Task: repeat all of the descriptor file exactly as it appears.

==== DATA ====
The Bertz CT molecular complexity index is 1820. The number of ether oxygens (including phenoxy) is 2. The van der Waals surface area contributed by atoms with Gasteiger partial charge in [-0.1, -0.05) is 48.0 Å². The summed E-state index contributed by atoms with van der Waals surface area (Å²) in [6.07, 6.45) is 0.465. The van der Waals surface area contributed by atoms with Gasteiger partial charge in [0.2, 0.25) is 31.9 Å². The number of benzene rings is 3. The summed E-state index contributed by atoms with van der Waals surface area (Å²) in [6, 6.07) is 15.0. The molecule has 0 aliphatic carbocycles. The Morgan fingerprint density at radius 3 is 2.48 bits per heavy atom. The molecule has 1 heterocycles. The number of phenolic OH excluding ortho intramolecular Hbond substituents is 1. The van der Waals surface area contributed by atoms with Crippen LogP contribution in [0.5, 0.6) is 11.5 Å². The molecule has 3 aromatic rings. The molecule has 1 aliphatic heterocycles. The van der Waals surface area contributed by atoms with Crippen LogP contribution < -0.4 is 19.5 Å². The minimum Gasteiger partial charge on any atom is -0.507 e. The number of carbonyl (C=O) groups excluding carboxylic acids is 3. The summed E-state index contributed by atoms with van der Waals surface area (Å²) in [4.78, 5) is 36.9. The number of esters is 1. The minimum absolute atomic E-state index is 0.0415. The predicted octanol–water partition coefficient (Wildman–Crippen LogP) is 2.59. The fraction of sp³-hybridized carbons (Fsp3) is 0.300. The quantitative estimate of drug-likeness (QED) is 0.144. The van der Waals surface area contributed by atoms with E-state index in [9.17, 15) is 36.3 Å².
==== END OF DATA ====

The Bertz CT molecular complexity index is 1820. The number of ether oxygens (including phenoxy) is 2. The van der Waals surface area contributed by atoms with Gasteiger partial charge in [-0.1, -0.05) is 48.0 Å². The summed E-state index contributed by atoms with van der Waals surface area (Å²) in [6.07, 6.45) is 0.465. The van der Waals surface area contributed by atoms with Gasteiger partial charge in [0.2, 0.25) is 31.9 Å². The number of benzene rings is 3. The summed E-state index contributed by atoms with van der Waals surface area (Å²) in [6, 6.07) is 15.0. The molecule has 0 aliphatic carbocycles. The Morgan fingerprint density at radius 3 is 2.48 bits per heavy atom. The molecule has 1 heterocycles. The number of phenolic OH excluding ortho intramolecular Hbond substituents is 1. The van der Waals surface area contributed by atoms with Crippen LogP contribution in [0.5, 0.6) is 11.5 Å². The molecule has 3 aromatic rings. The molecule has 1 aliphatic heterocycles. The van der Waals surface area contributed by atoms with Crippen LogP contribution < -0.4 is 19.5 Å². The minimum Gasteiger partial charge on any atom is -0.507 e. The number of carbonyl (C=O) groups excluding carboxylic acids is 3. The summed E-state index contributed by atoms with van der Waals surface area (Å²) in [4.78, 5) is 36.9. The number of esters is 1. The minimum absolute atomic E-state index is 0.0415. The predicted octanol–water partition coefficient (Wildman–Crippen LogP) is 2.59. The fraction of sp³-hybridized carbons (Fsp3) is 0.300. The quantitative estimate of drug-likeness (QED) is 0.144. The van der Waals surface area contributed by atoms with E-state index in [9.17, 15) is 36.3 Å².